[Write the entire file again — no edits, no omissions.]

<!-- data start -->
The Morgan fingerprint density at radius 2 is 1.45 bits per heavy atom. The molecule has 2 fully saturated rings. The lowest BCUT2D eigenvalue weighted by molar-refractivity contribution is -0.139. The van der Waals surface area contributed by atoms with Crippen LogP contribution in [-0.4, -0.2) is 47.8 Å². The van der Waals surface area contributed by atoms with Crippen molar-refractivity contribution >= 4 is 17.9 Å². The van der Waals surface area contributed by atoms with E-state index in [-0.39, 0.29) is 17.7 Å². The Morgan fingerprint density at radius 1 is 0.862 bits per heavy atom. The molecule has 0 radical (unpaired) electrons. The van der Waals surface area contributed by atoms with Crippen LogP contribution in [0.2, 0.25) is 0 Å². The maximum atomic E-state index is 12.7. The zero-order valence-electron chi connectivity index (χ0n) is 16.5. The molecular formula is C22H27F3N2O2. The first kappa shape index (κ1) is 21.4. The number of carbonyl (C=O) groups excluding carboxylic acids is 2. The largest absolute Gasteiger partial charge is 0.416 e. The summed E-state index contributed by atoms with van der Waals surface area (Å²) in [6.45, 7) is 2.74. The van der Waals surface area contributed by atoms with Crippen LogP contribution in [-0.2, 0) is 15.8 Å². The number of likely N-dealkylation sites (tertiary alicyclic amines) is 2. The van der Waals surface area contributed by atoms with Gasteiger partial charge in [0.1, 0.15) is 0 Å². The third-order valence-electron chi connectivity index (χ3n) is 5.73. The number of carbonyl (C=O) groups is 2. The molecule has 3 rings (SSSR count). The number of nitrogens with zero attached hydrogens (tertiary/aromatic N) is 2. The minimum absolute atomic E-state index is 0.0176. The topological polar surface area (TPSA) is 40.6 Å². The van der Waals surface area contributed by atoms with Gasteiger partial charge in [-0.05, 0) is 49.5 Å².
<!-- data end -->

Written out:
The Morgan fingerprint density at radius 2 is 1.45 bits per heavy atom. The molecule has 2 fully saturated rings. The lowest BCUT2D eigenvalue weighted by molar-refractivity contribution is -0.139. The van der Waals surface area contributed by atoms with Crippen LogP contribution in [-0.4, -0.2) is 47.8 Å². The van der Waals surface area contributed by atoms with Crippen molar-refractivity contribution >= 4 is 17.9 Å². The van der Waals surface area contributed by atoms with E-state index in [-0.39, 0.29) is 17.7 Å². The Morgan fingerprint density at radius 1 is 0.862 bits per heavy atom. The molecule has 0 radical (unpaired) electrons. The van der Waals surface area contributed by atoms with Crippen LogP contribution in [0.2, 0.25) is 0 Å². The maximum atomic E-state index is 12.7. The zero-order valence-electron chi connectivity index (χ0n) is 16.5. The molecular formula is C22H27F3N2O2. The first kappa shape index (κ1) is 21.4. The number of carbonyl (C=O) groups excluding carboxylic acids is 2. The largest absolute Gasteiger partial charge is 0.416 e. The summed E-state index contributed by atoms with van der Waals surface area (Å²) in [6.45, 7) is 2.74. The van der Waals surface area contributed by atoms with Crippen LogP contribution in [-0.2, 0) is 15.8 Å². The number of likely N-dealkylation sites (tertiary alicyclic amines) is 2. The van der Waals surface area contributed by atoms with Gasteiger partial charge in [0.1, 0.15) is 0 Å². The third-order valence-electron chi connectivity index (χ3n) is 5.73. The number of carbonyl (C=O) groups is 2. The molecule has 3 rings (SSSR count). The number of nitrogens with zero attached hydrogens (tertiary/aromatic N) is 2. The minimum absolute atomic E-state index is 0.0176. The topological polar surface area (TPSA) is 40.6 Å². The van der Waals surface area contributed by atoms with Gasteiger partial charge in [-0.05, 0) is 49.5 Å².